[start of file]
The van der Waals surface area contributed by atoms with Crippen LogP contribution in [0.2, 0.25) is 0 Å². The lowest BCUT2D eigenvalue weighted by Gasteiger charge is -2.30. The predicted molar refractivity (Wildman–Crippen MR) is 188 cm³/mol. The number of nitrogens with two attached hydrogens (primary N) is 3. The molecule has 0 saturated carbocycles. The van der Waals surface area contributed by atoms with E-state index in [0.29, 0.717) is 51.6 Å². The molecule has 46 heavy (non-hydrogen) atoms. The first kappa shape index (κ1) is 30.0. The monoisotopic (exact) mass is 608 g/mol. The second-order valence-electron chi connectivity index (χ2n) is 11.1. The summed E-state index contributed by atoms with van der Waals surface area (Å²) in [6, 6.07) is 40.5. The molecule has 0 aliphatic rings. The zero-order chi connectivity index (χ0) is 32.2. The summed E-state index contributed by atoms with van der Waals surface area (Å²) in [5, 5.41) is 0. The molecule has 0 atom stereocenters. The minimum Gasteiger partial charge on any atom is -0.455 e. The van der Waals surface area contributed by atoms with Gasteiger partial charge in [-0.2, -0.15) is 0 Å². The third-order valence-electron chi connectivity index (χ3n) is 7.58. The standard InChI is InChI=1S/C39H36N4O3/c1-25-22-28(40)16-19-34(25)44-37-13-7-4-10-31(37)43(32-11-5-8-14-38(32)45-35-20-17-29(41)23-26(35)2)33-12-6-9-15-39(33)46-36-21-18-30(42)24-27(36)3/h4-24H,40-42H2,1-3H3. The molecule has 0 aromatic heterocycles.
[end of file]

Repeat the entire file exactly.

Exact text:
The van der Waals surface area contributed by atoms with Crippen LogP contribution in [0.2, 0.25) is 0 Å². The lowest BCUT2D eigenvalue weighted by Gasteiger charge is -2.30. The predicted molar refractivity (Wildman–Crippen MR) is 188 cm³/mol. The number of nitrogens with two attached hydrogens (primary N) is 3. The molecule has 0 saturated carbocycles. The van der Waals surface area contributed by atoms with E-state index in [0.29, 0.717) is 51.6 Å². The molecule has 46 heavy (non-hydrogen) atoms. The first kappa shape index (κ1) is 30.0. The monoisotopic (exact) mass is 608 g/mol. The second-order valence-electron chi connectivity index (χ2n) is 11.1. The summed E-state index contributed by atoms with van der Waals surface area (Å²) in [6, 6.07) is 40.5. The molecule has 0 aliphatic rings. The zero-order chi connectivity index (χ0) is 32.2. The summed E-state index contributed by atoms with van der Waals surface area (Å²) in [5, 5.41) is 0. The molecule has 0 atom stereocenters. The minimum Gasteiger partial charge on any atom is -0.455 e. The van der Waals surface area contributed by atoms with Gasteiger partial charge in [-0.2, -0.15) is 0 Å². The third-order valence-electron chi connectivity index (χ3n) is 7.58. The standard InChI is InChI=1S/C39H36N4O3/c1-25-22-28(40)16-19-34(25)44-37-13-7-4-10-31(37)43(32-11-5-8-14-38(32)45-35-20-17-29(41)23-26(35)2)33-12-6-9-15-39(33)46-36-21-18-30(42)24-27(36)3/h4-24H,40-42H2,1-3H3. The molecule has 0 aromatic heterocycles.